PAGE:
What is the extent of your liability if a client is injured while under your supervision (even if they are not paying you for that supervision)? If you are sued as a consequence of injury, your legal defense will likely depend on a number of issues, including: whether you are adequately trained and certified for the activity where the injury occurred; the extent and adequacy of any initial screening and functional mobility testing; whether or not the client signed an informed consent form, and/or a disclaimers and waivers (including liability release and assumption of risk) form. Finally, the courts will consider if your advice, as well as verbal and written instructions, were acceptable based on the client’s physical condition and circumstances.

 

Liability Insurance and Training for Free

We just talked about the extent of liability if you train for free. So what about Insurance, will that help you and do you need it? The question of whether you need it will partly depend on how you (or your insurance agent) view your level of risk. The cost of professional liability insurance will be markedly different depending on whether or not you hold a certification in the industry. In any case, one of the key factors in determining the extent of liability is competence. How you describe yourself, your free sessions, and your experience and qualifications will all determine the extent to which you will be held liable. The bottom line is that you can train for free without holding insurance, but you are taking a risk, more so if you are not also certified or experienced.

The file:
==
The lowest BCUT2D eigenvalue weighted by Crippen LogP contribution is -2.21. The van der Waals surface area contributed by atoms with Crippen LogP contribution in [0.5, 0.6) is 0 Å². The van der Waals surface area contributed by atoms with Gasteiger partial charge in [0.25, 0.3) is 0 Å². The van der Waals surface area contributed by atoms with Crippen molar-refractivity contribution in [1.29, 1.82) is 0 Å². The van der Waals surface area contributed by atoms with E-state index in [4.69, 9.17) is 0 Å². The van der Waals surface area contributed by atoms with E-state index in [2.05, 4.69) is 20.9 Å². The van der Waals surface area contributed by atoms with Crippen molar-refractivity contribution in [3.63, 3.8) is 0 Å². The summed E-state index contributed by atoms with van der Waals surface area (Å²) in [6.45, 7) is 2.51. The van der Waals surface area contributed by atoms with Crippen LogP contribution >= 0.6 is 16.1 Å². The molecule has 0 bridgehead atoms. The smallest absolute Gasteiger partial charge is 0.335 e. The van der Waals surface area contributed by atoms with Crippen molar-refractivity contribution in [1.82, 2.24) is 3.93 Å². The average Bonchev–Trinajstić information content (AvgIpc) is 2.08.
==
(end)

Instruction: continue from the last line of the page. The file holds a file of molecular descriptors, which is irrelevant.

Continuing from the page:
It should also be noted that insurance policy are primarily limited to negligence cases, which are based on carelessness rather than deliberate intention. Knowingly training clients in a methodology in which you know you do not have sufficient knowledge or competence may be considered intentional.

 

Do I need to be certified to offer personal training for free?

No. But then again, you don’t necessarily need a certification to be paid to train either. The District of Columbia (D.C) is the only jurisdiction that currently requires personal fitness trainers to register.

While you may not be certified, even training for free you can open yourself up to liability if you cannot prove your competence if someone is injured. Competence is most easily verified through independent sources.

So what if you aren’t certified? Should you give up? No, the best way to approach this is that if you are not certified, don’t say you are. It is that simple. Fraud will get you into far m ore trouble than being upfront about a lack of certification ever will. Even if you are training for free. By explaining that you are not certified or are trying to build experience if you are newly certified you may actually decrease your level of risk, because your “clients” are put on notice about your level of competence. In Guthrie v. Crouser (2003) the defendant represented himself as a certified personal trainer, however, his certification had lapsed at the time of the plaintiff’s injuries. The court did not look upon this kindly, and as a result of the judgment Crouser was required to pay damages.

Your documentation – including consent forms, disclaimers and waivers – should clearly state if you are certified or not. Here are our New Fitness Client Legalities 101 which may help you with your documentation!

 

Final words

Training for free is not bad thing – but go into it with open eyes. In the very least have an informed consent, assumption of risk, and release of liability package for “clients” to sign. Consider your level of risk before offering services, even services for free, and be honest about your level of certification and experience.